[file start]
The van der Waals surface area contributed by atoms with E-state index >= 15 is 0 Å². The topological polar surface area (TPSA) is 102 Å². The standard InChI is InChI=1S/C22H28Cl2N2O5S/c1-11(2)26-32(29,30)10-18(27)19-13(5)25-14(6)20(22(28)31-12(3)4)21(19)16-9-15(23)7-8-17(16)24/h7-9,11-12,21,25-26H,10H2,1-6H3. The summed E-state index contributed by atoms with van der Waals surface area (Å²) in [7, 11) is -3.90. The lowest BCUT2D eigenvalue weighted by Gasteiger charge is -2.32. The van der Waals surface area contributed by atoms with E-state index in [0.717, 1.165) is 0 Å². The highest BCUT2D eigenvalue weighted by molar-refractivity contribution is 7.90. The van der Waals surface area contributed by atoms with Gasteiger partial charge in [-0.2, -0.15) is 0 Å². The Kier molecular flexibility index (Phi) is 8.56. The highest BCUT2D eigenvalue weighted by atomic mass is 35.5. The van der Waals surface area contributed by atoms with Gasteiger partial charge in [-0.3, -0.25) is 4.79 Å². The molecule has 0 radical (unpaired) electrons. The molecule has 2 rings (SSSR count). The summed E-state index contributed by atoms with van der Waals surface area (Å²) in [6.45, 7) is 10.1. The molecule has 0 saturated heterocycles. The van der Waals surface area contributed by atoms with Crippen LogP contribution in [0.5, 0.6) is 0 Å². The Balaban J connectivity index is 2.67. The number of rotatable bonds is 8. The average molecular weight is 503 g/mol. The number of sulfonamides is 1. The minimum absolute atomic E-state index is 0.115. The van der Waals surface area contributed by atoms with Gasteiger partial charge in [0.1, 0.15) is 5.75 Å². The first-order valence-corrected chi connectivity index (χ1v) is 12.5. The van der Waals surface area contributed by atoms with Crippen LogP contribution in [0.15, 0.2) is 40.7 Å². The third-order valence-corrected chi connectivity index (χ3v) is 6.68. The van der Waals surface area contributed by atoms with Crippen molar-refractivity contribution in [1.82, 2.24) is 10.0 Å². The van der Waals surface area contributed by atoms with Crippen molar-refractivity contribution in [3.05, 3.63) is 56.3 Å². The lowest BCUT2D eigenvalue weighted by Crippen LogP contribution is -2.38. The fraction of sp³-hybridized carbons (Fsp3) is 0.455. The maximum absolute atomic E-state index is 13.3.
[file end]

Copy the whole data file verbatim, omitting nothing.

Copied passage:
The van der Waals surface area contributed by atoms with E-state index >= 15 is 0 Å². The topological polar surface area (TPSA) is 102 Å². The standard InChI is InChI=1S/C22H28Cl2N2O5S/c1-11(2)26-32(29,30)10-18(27)19-13(5)25-14(6)20(22(28)31-12(3)4)21(19)16-9-15(23)7-8-17(16)24/h7-9,11-12,21,25-26H,10H2,1-6H3. The summed E-state index contributed by atoms with van der Waals surface area (Å²) in [7, 11) is -3.90. The lowest BCUT2D eigenvalue weighted by Gasteiger charge is -2.32. The van der Waals surface area contributed by atoms with E-state index in [0.717, 1.165) is 0 Å². The highest BCUT2D eigenvalue weighted by molar-refractivity contribution is 7.90. The van der Waals surface area contributed by atoms with Gasteiger partial charge in [-0.2, -0.15) is 0 Å². The Kier molecular flexibility index (Phi) is 8.56. The highest BCUT2D eigenvalue weighted by atomic mass is 35.5. The van der Waals surface area contributed by atoms with Gasteiger partial charge in [-0.3, -0.25) is 4.79 Å². The molecule has 0 radical (unpaired) electrons. The molecule has 2 rings (SSSR count). The summed E-state index contributed by atoms with van der Waals surface area (Å²) in [6.45, 7) is 10.1. The molecule has 0 saturated heterocycles. The van der Waals surface area contributed by atoms with Crippen LogP contribution in [0.5, 0.6) is 0 Å². The Balaban J connectivity index is 2.67. The number of rotatable bonds is 8. The average molecular weight is 503 g/mol. The number of sulfonamides is 1. The minimum absolute atomic E-state index is 0.115. The van der Waals surface area contributed by atoms with Gasteiger partial charge in [0.1, 0.15) is 5.75 Å². The first-order valence-corrected chi connectivity index (χ1v) is 12.5. The van der Waals surface area contributed by atoms with Crippen LogP contribution in [0.15, 0.2) is 40.7 Å². The third-order valence-corrected chi connectivity index (χ3v) is 6.68. The van der Waals surface area contributed by atoms with Crippen molar-refractivity contribution in [1.82, 2.24) is 10.0 Å². The van der Waals surface area contributed by atoms with Crippen molar-refractivity contribution in [3.05, 3.63) is 56.3 Å². The lowest BCUT2D eigenvalue weighted by Crippen LogP contribution is -2.38. The fraction of sp³-hybridized carbons (Fsp3) is 0.455. The maximum absolute atomic E-state index is 13.3.